high frequency intermittent noise

I have a noise issue that is intermittent.  Here is what the noise sounds like:


Here is what I know so far:
  • The sound affects all components and is compounded if all components are turned on.  I have turned off my preamp, phono preamp, leaving just my mono blocks on, and the noise still appears.
  • I have turned off everything and unplugged everything in the house including my dimmer switch, and the noise still appears.
  • I have a pair of pro-audio monitors, self powered with class AB amps, and when I plug those into the same outlet, I hear the same noise coming through the pro-audio monitor.  So this rules out my big system.
  • The noise is primarily during the day and goes into the evenings, weekends too, early mornings it does not appear.
  • I live in a pre-war mid-rise building.  I have no ground, I'm using a Nordost QKore grounding system.  This did reduce the noise floor quite a bit, but has no affect on this intermittent noise.
  • I have a cell phone tower directly across the street from my building in Manhattan.
  • Looking at a real time analyzer, I see peak at 2kHz when the noise appears.
128x128Ag insider logo xs@2xjames1969
almarg and or kosst_amojan, or others,
Would the copper screening work well as a shield and reject RFI from entering through the glass window?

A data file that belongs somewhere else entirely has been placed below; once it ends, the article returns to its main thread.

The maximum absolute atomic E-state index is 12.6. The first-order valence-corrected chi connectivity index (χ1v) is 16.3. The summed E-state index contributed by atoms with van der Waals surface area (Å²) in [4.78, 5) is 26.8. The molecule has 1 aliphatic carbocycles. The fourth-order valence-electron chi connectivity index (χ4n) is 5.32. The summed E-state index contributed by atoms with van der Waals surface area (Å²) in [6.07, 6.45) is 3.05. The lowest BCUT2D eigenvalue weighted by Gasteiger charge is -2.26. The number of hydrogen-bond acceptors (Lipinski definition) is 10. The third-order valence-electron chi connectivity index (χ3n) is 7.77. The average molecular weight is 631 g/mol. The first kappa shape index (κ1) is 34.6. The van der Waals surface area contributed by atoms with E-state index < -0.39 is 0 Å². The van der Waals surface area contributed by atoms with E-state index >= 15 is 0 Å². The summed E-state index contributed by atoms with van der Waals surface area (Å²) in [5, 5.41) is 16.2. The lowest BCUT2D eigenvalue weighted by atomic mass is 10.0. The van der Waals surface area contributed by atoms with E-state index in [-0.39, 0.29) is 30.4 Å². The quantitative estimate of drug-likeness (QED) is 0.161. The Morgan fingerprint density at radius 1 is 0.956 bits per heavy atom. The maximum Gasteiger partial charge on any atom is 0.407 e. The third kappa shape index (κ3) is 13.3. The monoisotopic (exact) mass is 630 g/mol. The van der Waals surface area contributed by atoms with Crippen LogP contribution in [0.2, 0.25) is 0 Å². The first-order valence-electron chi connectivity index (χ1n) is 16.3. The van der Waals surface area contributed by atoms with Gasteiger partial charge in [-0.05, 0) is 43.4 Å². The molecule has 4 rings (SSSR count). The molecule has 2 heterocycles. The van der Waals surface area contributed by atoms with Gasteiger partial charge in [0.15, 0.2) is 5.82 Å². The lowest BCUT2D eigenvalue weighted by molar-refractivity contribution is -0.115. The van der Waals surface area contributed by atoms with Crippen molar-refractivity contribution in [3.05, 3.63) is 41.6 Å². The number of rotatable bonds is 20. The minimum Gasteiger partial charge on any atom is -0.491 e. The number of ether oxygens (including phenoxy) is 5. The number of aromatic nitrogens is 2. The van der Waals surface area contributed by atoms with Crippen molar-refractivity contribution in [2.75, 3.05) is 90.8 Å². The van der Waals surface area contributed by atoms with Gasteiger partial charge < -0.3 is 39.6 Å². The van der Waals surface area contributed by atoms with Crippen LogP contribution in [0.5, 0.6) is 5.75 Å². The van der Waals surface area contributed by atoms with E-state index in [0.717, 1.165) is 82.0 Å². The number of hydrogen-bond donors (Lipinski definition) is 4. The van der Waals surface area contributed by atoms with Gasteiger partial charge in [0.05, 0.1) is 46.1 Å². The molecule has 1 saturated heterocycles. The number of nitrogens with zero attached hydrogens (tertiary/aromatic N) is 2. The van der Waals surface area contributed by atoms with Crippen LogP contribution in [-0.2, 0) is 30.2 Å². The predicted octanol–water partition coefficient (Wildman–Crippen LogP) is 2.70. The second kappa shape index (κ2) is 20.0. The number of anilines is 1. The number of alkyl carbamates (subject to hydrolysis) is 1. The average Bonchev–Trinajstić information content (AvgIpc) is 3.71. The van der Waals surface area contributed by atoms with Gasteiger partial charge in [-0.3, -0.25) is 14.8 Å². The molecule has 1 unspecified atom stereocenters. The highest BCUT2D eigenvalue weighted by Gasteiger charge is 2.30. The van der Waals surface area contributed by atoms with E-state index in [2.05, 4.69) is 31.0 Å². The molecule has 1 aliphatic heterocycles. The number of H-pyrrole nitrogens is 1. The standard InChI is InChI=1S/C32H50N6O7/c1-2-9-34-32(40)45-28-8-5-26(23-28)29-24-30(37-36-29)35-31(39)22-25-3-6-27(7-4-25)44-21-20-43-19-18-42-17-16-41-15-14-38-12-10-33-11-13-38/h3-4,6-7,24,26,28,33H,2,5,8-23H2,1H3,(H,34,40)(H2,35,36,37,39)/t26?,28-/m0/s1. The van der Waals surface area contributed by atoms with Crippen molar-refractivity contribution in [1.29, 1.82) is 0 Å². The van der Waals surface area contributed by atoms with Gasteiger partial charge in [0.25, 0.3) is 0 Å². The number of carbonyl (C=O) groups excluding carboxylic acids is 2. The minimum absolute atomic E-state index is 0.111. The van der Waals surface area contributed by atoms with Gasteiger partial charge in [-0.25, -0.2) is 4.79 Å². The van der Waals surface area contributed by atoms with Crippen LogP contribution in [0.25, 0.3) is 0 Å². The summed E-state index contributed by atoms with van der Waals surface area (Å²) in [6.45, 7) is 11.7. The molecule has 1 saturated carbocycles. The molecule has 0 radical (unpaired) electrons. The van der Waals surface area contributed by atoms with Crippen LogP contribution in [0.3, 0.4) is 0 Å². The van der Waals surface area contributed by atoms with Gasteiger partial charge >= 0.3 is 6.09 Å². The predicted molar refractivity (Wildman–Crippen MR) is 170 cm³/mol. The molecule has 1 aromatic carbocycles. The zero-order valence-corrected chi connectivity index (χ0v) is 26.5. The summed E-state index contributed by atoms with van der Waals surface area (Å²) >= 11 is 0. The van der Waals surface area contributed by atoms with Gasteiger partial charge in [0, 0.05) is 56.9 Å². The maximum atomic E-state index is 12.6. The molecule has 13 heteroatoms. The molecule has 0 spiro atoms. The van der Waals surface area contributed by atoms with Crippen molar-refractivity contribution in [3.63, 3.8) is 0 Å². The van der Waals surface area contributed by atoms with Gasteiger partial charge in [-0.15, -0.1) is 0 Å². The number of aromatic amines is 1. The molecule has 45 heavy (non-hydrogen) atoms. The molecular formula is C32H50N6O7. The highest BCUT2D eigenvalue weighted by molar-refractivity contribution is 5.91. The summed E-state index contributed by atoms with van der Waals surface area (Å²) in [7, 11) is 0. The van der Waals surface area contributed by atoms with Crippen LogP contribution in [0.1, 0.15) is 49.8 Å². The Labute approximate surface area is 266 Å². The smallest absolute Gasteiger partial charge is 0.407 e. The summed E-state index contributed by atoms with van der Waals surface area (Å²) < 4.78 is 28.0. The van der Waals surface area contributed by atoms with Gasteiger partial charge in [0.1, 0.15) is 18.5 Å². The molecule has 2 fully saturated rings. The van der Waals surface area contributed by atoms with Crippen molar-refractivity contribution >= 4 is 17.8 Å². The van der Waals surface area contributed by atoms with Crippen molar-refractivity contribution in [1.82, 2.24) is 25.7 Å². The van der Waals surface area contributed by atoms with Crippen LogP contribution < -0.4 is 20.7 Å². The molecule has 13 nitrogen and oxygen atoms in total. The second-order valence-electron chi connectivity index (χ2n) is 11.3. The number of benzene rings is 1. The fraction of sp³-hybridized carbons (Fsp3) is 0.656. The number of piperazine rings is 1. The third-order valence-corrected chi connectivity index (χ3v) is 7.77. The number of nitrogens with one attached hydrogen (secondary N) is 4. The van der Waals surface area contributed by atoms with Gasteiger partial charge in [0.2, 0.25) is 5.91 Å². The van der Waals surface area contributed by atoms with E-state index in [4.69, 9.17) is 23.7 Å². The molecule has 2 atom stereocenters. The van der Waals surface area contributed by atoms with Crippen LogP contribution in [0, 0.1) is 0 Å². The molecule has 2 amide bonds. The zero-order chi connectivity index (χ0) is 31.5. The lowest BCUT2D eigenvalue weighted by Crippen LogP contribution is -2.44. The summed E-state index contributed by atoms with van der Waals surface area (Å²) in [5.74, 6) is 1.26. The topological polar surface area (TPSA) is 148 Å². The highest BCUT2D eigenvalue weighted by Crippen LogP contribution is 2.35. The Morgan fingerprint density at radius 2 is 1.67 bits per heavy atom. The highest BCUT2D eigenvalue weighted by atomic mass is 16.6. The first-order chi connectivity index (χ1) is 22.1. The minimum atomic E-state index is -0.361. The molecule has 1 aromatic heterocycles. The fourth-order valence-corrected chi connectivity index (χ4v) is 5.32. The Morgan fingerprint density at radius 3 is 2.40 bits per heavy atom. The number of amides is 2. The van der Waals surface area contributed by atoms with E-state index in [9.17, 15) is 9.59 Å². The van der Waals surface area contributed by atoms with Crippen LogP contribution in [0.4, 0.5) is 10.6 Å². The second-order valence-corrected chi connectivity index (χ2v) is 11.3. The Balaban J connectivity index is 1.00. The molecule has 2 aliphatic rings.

Yes, Jim, I would think that a grounded copper screen would be effective against 700 - 800 MHz, since the openings in the mesh are far smaller than the wavelengths of those frequencies (which are about 17 and 15 inches respectively). Although as noted at the FCC link I provided earlier those frequencies can "penetrate buildings and walls easily," so keeping them from getting in via the window might not be all that helpful.

Good suggestions, though, in your previous post.

Best regards,
-- Al

This RF/EM signal must be picked up by the voice coil in the tweeter and it is likely a powerful megaHz signal and would be inaudible if it didnt cause problems for the amplifier(which tries to surpress distortion with negative feedback so as to match input) and the problem manifests itself in the audible range somehow due to signal saturation in the amp section making it a broadband signal.

Try adding a choke across the speaker wires to short out the HF signal.


See Fig 4 for an example...
Try adding a choke across the speaker terminals to short out the HF signal.


What is a choke?  How would you implement this?  I'm not an electronics guy, learning-as-I-go-here.
I got my phone steaming videos last night and put it INSIDE my F5 right up against the left amp board.
Nelson knows his stuff.

If the amp is not properly stopped, it will be almost impossible to make this problem stop (if you will pardon the expression...).

Sometimes the amplifier circuitry is OK, but RFI gets rectified right at the input. RF beads of the right value can help, if added right where the signal gets to the amp circuit.

If the amp makes this sound with the inputs shorted, there really isn't much you can do about it but replace the amp or have it repaired.
Um, do NOT "short" your speaker wires!

The example in fig. 4 is fine, but it is most certainly NOT a short, it is the opposite, a choke.

Given however that you even have powered speakers having this issue, the problem is probably too late by the time it gets to your speakers. You need to think further upstream.

I did by the way recommend cheap RF chokes above.